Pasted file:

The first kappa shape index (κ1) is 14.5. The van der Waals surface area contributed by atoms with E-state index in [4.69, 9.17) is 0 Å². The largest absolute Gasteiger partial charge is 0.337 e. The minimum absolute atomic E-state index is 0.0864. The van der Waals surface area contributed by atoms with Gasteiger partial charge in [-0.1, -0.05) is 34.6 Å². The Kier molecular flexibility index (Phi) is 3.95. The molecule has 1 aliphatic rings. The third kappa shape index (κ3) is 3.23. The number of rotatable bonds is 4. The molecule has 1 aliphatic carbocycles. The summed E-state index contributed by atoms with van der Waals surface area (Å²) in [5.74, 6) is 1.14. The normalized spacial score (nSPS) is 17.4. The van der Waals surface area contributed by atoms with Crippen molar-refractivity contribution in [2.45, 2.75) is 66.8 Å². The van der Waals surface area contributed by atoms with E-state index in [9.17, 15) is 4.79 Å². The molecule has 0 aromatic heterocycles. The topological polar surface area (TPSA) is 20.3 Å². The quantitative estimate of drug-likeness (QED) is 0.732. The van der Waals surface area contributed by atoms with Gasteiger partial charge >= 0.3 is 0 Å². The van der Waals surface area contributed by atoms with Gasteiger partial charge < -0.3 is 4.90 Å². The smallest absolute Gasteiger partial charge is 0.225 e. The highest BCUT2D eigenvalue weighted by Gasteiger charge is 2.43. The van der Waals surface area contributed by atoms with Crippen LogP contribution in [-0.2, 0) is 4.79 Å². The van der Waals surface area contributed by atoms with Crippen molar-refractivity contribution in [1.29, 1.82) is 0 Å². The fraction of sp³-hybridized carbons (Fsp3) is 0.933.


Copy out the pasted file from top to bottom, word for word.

The first kappa shape index (κ1) is 14.5. The van der Waals surface area contributed by atoms with E-state index in [4.69, 9.17) is 0 Å². The largest absolute Gasteiger partial charge is 0.337 e. The minimum absolute atomic E-state index is 0.0864. The van der Waals surface area contributed by atoms with Gasteiger partial charge in [-0.1, -0.05) is 34.6 Å². The Kier molecular flexibility index (Phi) is 3.95. The molecule has 1 aliphatic rings. The third kappa shape index (κ3) is 3.23. The number of rotatable bonds is 4. The molecule has 1 aliphatic carbocycles. The summed E-state index contributed by atoms with van der Waals surface area (Å²) in [5.74, 6) is 1.14. The normalized spacial score (nSPS) is 17.4. The van der Waals surface area contributed by atoms with Crippen molar-refractivity contribution in [2.45, 2.75) is 66.8 Å². The van der Waals surface area contributed by atoms with E-state index in [9.17, 15) is 4.79 Å². The molecule has 0 aromatic heterocycles. The topological polar surface area (TPSA) is 20.3 Å². The quantitative estimate of drug-likeness (QED) is 0.732. The van der Waals surface area contributed by atoms with Gasteiger partial charge >= 0.3 is 0 Å². The van der Waals surface area contributed by atoms with Gasteiger partial charge < -0.3 is 4.90 Å². The smallest absolute Gasteiger partial charge is 0.225 e. The highest BCUT2D eigenvalue weighted by Gasteiger charge is 2.43. The van der Waals surface area contributed by atoms with Crippen LogP contribution in [-0.2, 0) is 4.79 Å². The van der Waals surface area contributed by atoms with Crippen molar-refractivity contribution in [1.29, 1.82) is 0 Å². The fraction of sp³-hybridized carbons (Fsp3) is 0.933.